Biology teachers are natural-science teachers who specialise in the study of life and all living organisms. They usually teach at the secondary- or middle-school levels. Biology is a broad subject that encompasses many aspects of science and requires much education in various branches of science. Teachers must possess a firm understanding of chemistry, botany, genetics, anatomy and physiology.
Although there are no required high school courses a student must take to become a biology teacher, it is recommended that those interested in teaching the subject focus heavily on science and math. Recommended courses include biology, physics, English, health, chemistry and mathematics.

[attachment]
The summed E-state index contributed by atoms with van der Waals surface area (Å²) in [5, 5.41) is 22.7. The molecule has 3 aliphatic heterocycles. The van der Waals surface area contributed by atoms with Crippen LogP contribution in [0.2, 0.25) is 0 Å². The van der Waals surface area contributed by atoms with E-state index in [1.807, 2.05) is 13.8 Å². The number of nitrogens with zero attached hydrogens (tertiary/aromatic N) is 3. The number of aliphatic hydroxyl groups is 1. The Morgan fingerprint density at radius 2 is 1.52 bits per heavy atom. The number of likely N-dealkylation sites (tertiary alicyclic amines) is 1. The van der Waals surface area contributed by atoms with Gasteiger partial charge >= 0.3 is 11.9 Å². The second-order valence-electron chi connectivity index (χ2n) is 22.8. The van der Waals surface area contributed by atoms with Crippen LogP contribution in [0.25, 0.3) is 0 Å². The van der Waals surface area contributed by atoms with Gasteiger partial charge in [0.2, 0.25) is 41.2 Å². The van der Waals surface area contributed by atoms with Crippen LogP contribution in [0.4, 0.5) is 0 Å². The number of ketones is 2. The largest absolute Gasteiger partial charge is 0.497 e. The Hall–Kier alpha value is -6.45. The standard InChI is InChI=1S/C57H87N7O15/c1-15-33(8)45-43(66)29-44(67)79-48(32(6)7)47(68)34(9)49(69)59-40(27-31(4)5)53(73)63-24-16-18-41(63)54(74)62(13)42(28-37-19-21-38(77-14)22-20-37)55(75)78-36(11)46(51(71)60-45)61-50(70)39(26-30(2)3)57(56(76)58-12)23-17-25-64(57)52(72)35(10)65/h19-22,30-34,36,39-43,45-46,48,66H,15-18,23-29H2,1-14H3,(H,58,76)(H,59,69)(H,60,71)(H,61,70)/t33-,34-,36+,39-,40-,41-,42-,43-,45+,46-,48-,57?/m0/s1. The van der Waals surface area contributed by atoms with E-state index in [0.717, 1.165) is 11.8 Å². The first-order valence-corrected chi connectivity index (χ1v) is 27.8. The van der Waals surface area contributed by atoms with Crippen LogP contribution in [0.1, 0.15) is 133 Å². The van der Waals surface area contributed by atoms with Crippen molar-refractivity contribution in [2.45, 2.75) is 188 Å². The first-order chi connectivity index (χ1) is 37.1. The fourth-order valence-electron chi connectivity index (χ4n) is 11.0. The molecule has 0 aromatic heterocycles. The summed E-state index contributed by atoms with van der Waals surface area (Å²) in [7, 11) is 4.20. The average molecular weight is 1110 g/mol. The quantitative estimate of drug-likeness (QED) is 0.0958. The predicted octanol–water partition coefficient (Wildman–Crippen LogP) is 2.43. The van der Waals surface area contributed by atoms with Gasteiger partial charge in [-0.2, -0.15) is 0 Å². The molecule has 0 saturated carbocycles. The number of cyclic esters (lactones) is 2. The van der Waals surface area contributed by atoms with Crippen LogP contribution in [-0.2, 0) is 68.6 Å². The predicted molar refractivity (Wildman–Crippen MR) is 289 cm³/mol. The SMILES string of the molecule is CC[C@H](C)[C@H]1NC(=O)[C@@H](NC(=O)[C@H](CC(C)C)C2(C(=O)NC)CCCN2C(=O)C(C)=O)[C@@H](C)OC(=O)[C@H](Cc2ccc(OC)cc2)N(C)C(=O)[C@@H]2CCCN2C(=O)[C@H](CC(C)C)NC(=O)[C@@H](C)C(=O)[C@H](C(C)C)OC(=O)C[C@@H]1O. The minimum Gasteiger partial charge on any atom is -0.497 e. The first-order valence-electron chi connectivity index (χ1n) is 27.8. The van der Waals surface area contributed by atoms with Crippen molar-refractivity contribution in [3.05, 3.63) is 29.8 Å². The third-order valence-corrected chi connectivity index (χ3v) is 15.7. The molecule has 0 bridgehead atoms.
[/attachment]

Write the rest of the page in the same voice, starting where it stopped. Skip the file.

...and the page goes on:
All states require teachers of any grade level and subject to hold a four-year bachelor's degree from an accredited college or university. Students should focus on education courses as well as courses in science subjects. Students who go on to graduate school and obtain a master's degree in biology will have a better chance of being hired as a biology teacher.
Certification and Licensing
All states require teachers to be licensed and certified in the state where they intend to teach. Certification and licensing requirements vary from state to state.
According to the National Institutes of Health's Office of Science Education, the median annual income for secondary-school biology teachers in 2008 was £33,280. According to the U.S. Bureau of Labor Statistics, the median annual income for all state school teachers was between £30,615 and £33,267 in May 2008.